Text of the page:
At lease six published studies show that bright light treatments reduce depressive symptoms both among patients with non-seasonal major depressive disorders and among patients with winter depression. The extent of benefit which can be gained and the optimal timing of treatment for different kinds of patients remains to be established, together with the mechanisms of action. This proposal will complete an on-going study to determine a) the benefit achieved by 7-day bright light treatment of patients with non-seasonal major depressive disorders, b) the predictors of favorable response, and c) effects of light treatment on melatonin excretion. In the on-going project and renewal, 72 psychotropic-drug-free patients with major depressive disorders will be studied in our Mental Health Clinical Research Center. After two days of baseline, half will receive 7 days of treatment with 1500-2500 lux fluorescent light and half will be treated with a control dim red light. Hamilton and Beck depression ratings, circadian mood self-ratings, Stanford Sleepiness Scale, 24-hour wrist activity measurements, EEG sleep recordings, and nocturnal urine samples for melatonin will be collected continuously for 11 days including 2 days of follow-up. As soon after completion of this protocol as possible, melatonin sensitivity to light suppression tests will be conducted on both the patients and age-matched healthy controls. For these tests, blood will be sampled one evening every half hour from 2030-0200, while subjects will be exposed to 500 lux light from 0100 to 0130. Analyses will examine predictors of mood responses and effects of light on melatonin.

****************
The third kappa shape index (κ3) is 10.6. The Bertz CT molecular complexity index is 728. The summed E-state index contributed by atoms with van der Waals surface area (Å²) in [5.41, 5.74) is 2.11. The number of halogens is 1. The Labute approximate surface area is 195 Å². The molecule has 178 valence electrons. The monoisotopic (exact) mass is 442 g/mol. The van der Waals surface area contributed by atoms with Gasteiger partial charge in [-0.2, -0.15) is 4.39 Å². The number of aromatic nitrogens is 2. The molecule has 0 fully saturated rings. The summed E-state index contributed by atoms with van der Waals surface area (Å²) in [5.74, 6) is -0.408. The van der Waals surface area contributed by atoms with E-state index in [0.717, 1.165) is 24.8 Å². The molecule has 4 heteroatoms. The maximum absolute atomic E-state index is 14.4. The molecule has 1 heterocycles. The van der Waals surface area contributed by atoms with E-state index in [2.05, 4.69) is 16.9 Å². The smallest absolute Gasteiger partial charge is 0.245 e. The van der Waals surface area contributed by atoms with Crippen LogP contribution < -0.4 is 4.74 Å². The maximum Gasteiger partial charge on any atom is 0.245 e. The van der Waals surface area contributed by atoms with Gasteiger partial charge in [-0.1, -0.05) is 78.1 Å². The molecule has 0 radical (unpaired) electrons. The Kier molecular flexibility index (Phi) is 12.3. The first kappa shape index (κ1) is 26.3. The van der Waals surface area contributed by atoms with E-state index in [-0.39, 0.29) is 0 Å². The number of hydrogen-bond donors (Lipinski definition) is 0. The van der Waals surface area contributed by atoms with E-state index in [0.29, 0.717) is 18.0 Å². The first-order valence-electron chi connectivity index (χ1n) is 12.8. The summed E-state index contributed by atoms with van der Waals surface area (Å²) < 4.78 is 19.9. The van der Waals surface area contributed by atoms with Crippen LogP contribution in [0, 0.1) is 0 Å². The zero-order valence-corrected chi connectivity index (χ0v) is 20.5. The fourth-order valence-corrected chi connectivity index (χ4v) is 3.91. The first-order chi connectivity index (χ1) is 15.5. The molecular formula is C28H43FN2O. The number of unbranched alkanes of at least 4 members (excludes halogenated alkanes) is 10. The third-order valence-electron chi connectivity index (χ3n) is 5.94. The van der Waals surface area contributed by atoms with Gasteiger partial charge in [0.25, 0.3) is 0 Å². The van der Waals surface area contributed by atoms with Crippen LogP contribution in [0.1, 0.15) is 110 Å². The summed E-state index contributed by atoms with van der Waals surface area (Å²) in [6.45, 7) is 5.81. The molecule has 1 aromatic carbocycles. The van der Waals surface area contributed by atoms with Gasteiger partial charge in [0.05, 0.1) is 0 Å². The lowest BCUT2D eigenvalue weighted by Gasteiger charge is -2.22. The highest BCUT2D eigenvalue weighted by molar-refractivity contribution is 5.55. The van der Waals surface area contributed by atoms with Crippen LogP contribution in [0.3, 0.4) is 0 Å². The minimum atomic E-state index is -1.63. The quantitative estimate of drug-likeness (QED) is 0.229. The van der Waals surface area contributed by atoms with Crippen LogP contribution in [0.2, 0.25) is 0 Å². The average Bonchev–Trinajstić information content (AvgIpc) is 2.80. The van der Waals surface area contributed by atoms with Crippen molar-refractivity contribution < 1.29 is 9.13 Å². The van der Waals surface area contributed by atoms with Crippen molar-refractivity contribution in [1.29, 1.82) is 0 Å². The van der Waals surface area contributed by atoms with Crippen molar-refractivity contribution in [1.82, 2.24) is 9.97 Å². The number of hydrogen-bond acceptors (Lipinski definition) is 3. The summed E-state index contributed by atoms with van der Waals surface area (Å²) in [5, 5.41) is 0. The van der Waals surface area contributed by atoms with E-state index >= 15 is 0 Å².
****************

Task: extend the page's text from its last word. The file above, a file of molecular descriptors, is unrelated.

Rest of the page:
National Institute of Health (NIH)
National Institute of Mental Health (NIMH)
Research Project (R01)
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University of California San Diego
Schools of Medicine
La Jolla
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